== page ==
Myth No. 1: Don’t squat past a 90 degree angle.
If your knees are healthy, stopping at 90-degree point will place stress on the joint. Try going deeper into the squat. If you have a good range of movement and muscle flexibility, you’ll get more out of the move.
Myth No. 2: Cardio is the best way to lose fat.
Running on the treadmill will shed kilos but it’s not the smartest way to shift body fat. Instead try mixing cardio with resistance work and high-intensity interval training to improve body composition.
Myth No. 3: Crunches will give you a six-pack.
You won’t’ get a flat stomach or defined abdominals doing crunches or sit ups, as they only work one set of muscles. Doing planks, squats, lunges and chin-ups for a toned mid-section.
Myth No. 4: Lifting ‘heavy’ will make you bulky.
You won’t bulk up as women have testosterone levels that are about 15 to 20 times lower than those of men – hormonally speaking, we are just not likely to bulk up.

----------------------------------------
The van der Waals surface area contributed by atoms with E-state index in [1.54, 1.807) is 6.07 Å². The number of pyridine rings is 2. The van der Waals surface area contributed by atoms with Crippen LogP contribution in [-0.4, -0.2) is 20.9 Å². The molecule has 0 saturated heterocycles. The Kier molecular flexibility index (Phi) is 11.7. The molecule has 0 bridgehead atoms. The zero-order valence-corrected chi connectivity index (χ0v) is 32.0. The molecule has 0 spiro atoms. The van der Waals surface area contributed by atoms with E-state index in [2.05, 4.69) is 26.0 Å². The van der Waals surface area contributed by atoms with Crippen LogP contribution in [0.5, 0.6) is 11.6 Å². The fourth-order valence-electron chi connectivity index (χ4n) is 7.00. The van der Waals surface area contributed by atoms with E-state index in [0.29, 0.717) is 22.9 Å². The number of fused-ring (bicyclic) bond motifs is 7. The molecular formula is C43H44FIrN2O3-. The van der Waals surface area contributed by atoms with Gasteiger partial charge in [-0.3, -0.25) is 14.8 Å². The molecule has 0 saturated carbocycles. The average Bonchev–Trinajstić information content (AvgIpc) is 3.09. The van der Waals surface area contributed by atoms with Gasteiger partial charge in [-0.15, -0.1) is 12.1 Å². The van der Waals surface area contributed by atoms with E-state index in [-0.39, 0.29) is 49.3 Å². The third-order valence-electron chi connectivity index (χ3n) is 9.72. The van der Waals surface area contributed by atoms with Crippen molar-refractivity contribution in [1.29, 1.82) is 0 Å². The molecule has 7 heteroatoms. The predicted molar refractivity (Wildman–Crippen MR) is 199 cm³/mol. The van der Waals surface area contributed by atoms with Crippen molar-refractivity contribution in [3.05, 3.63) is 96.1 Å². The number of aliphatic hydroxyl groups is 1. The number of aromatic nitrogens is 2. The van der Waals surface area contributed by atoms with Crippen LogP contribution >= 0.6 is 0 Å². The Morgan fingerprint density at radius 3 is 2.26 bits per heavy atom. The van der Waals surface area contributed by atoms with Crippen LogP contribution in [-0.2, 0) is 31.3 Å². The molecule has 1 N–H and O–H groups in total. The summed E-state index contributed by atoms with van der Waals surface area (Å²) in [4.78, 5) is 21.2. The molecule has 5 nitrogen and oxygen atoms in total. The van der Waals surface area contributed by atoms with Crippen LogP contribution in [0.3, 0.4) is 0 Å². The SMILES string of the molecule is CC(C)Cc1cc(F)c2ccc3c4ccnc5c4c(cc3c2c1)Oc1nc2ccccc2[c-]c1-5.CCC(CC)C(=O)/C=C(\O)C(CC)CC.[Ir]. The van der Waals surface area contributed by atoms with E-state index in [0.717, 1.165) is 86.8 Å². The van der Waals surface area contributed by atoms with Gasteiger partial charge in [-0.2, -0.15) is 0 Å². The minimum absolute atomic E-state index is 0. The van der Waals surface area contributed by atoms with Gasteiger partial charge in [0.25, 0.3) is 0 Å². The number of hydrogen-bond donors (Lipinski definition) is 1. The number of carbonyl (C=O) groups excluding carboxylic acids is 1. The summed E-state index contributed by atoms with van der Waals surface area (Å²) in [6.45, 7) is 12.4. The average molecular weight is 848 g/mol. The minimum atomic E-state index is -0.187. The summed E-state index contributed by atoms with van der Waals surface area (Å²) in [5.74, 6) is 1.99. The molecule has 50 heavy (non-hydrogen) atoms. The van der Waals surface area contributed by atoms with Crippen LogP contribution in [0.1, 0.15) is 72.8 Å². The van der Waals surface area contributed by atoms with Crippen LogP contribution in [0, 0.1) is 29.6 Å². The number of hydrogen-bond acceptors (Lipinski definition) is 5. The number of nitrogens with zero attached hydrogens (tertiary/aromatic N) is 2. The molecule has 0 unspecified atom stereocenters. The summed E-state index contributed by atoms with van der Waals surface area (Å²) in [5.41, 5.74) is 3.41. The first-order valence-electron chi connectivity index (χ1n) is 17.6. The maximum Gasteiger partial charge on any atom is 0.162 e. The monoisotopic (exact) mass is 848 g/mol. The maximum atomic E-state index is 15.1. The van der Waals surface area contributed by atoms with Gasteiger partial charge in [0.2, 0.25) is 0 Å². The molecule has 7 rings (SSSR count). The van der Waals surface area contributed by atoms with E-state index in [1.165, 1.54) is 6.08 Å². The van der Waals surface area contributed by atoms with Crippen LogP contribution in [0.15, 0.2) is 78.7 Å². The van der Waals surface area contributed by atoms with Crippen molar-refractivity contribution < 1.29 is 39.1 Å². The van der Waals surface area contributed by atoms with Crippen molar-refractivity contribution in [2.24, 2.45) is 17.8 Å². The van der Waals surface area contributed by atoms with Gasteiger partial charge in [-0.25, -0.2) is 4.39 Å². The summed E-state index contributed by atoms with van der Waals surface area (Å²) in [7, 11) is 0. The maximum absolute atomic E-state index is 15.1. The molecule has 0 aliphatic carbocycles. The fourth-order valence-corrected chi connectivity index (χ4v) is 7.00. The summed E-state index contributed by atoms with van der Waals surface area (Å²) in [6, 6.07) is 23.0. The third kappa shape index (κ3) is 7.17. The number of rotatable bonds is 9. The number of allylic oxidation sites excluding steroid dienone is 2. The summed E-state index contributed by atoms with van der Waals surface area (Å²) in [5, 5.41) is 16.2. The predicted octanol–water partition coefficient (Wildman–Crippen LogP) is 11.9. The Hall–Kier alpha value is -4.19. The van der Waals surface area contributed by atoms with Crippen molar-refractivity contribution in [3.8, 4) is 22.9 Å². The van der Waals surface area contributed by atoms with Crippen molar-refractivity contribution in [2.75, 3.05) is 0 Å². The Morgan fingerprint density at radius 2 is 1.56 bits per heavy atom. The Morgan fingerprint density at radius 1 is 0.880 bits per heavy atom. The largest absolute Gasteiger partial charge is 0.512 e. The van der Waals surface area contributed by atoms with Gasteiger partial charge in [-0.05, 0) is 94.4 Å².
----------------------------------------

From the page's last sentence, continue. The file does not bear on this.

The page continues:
Myth No. 5: Muscle will not turn into fat.
These are two totally different types of tissue, so even if you slack off, that hard-earned muscle won’t turn into fat. However, if you lose muscle mass, you’ll burn fewer calories per day. If your calorie intake remains the same, the excess food energy that is not burned can be stored as fat.
Myth No. 6: The more you sweat, the more you burn.
Especially drenched after your regular afternoon run? That doesn’t mean you necessarily torched any more calories than usual. Sweat is a biological response that cools your skin and regulates internal body temperature. It’s just as apt to be the result of an overheated studio, the weather or your personal physiology as it is a grueling gym session.
Text: Bauer/ Good Health/ Additional Reporting: Shenielle Aloysis